GALT - As the city examines its long-range traffic needs, council members have expressed disappointment that a city-commissioned study didn't address how Galt Market traffic affects the Central Galt interchange on Tuesdays and Wednesdays, when the flea market is open.
At Tuesday's council meeting, Mayor Bob Kraude and Councilman Rick Stancil said that the flea market, located south of City Hall and west of the Galt Sports Complex, was ignored in a comprehensive traffic analysis released in December.
Kraude said he wants to incorporate flea market, traffic in the study before the council adopts it and incorporates it in the city's general plan.
The traffic circulation study was prepared in conjunction with a Caltrans study that calls for Highway 99 to be widened from four to six lanes between Elk Grove Boulevard and the south end of Galt.
Long-range plans call for a full interchange to be built at the Central Galt exit, which goes to C Street west of the freeway and Boessow Road on the east side. Options include:
. Continuing the C Street alignment, which leads to City Hall and the main commercial area. At Lincoln Way, a new road would extend northwest from C Street to A Street.
. Realigning the overpass directly onto A Street, which would lead traffic to the back of Galt Plaza, the city's major shopping center, and to one side of Galt High School.
Civic Drive, a one-block-long street that extends from C Street south to Caroline Avenue, would be continued north through Galt Plaza. That would require some small stores east of Long's Drugs to be demolished.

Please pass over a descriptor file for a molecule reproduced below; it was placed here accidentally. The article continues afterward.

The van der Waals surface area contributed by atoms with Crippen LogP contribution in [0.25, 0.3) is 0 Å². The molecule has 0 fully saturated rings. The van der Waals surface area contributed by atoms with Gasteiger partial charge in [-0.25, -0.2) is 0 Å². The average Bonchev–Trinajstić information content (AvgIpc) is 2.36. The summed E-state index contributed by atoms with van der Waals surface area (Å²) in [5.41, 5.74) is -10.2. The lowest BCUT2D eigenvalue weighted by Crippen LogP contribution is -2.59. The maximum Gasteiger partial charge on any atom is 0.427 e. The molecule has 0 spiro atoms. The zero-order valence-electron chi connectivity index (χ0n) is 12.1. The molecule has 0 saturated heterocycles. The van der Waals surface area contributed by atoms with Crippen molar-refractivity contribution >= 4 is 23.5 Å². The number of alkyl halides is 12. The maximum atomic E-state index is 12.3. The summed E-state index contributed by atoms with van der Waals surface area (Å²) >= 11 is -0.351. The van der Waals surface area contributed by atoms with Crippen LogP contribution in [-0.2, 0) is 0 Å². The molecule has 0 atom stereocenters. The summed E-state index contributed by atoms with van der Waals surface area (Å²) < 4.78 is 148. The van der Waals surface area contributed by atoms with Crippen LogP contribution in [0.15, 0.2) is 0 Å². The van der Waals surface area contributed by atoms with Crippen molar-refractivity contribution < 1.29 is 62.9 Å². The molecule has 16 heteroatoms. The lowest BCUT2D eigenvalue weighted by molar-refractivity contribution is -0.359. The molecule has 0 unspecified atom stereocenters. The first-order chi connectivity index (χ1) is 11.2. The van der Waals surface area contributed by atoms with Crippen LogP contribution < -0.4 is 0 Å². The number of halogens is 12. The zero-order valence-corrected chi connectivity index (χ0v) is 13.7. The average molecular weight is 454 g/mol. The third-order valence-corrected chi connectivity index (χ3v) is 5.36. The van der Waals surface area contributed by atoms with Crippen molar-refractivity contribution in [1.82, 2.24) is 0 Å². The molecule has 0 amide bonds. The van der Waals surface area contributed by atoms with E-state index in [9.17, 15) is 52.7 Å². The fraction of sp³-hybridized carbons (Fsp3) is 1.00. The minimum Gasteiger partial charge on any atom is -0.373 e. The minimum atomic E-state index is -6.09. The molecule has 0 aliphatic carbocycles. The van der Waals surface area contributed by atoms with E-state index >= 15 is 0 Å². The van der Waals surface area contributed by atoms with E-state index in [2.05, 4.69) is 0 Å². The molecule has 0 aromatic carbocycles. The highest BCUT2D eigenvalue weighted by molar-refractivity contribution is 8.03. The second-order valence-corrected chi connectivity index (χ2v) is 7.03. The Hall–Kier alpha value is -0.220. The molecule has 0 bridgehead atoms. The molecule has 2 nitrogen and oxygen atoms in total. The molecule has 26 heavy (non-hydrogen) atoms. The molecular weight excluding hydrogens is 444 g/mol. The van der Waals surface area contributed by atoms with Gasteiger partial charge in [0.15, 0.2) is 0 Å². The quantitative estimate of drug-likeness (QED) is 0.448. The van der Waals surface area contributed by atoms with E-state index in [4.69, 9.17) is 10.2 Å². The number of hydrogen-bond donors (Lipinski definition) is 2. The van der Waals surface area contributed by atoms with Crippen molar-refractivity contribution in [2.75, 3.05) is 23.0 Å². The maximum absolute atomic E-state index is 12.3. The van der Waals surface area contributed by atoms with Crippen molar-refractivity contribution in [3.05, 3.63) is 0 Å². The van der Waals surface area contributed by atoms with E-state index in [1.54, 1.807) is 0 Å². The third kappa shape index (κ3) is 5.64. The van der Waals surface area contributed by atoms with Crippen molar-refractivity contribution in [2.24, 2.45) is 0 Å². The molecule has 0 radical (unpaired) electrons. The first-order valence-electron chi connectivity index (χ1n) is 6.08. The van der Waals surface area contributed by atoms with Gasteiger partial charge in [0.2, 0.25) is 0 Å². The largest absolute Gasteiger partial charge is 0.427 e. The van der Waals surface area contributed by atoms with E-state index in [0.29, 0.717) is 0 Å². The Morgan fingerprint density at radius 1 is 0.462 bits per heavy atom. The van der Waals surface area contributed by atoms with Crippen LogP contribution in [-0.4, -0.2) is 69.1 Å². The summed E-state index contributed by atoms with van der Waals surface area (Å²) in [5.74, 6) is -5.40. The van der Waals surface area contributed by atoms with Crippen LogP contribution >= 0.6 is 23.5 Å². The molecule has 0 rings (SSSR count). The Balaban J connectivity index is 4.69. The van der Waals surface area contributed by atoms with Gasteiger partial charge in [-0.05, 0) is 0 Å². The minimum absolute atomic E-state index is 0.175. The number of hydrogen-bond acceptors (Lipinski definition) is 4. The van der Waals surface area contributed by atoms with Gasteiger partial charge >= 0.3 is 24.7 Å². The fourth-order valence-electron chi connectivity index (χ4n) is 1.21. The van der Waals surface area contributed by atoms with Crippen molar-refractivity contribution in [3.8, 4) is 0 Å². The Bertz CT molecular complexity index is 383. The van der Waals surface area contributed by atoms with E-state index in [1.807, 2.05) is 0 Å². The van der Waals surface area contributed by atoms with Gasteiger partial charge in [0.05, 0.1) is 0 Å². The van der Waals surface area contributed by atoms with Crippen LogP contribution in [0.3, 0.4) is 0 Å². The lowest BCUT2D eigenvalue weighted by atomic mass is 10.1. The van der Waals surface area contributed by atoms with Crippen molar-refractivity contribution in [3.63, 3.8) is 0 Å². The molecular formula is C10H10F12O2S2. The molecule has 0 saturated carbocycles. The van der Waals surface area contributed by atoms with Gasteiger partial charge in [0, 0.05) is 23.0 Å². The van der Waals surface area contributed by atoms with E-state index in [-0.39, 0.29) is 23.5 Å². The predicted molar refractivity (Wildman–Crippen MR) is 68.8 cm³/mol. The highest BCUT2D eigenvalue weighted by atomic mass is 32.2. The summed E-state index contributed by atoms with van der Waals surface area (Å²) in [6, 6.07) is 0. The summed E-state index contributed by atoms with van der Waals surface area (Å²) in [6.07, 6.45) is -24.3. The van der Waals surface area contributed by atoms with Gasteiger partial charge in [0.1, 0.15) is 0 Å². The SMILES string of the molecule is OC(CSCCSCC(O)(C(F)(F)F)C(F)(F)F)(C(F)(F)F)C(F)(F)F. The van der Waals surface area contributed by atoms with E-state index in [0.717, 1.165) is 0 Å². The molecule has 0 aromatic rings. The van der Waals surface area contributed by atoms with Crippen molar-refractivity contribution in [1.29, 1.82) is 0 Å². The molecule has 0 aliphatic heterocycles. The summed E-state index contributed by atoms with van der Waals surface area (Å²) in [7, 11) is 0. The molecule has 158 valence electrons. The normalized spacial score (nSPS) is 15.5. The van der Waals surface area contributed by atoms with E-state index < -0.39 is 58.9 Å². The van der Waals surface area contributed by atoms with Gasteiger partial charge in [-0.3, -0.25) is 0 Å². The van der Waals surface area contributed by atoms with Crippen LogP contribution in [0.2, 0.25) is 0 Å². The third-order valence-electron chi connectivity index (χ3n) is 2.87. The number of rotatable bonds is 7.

. Realigning the overpass onto A Street, but instead of extending Civic Drive to A Street, Chabolla Avenue would be extended north to A Street.
This option creates its own set of problems, requiring the demolition of a gourmet coffee shop, three restaurants, the Galt Elementary district office and possibly the AutoZone store.
The Chabolla extension, west of Civic Drive, would run just east of Denny's and west of Save Mart.
Vice Mayor Tim Raboy said doesn't understand why either of the A Street options were included in the report.
"You're going to be in the back of Save Mart and all those businesses," Raboy said.
"The businesses will go nuts," he added.
Caltrans also plans to improve the Twin Cities Road interchange and build a third interchange - by possibly connecting Pringle Avenue to the west and Ayers Lane to the east.
The plan also calls for exits at Crystal Way, Simmerhorn Road, Elm Avenue and Fairway Drive to be eliminated.
At Walnut Avenue, Caltrans may construct a fourth Galt interchange or build an overcrossing so motorists can cross the highway there. Currently, northbound motorists have access only to the portion of Walnut east of Highway 99, and southbound motorists can only reach the west side.
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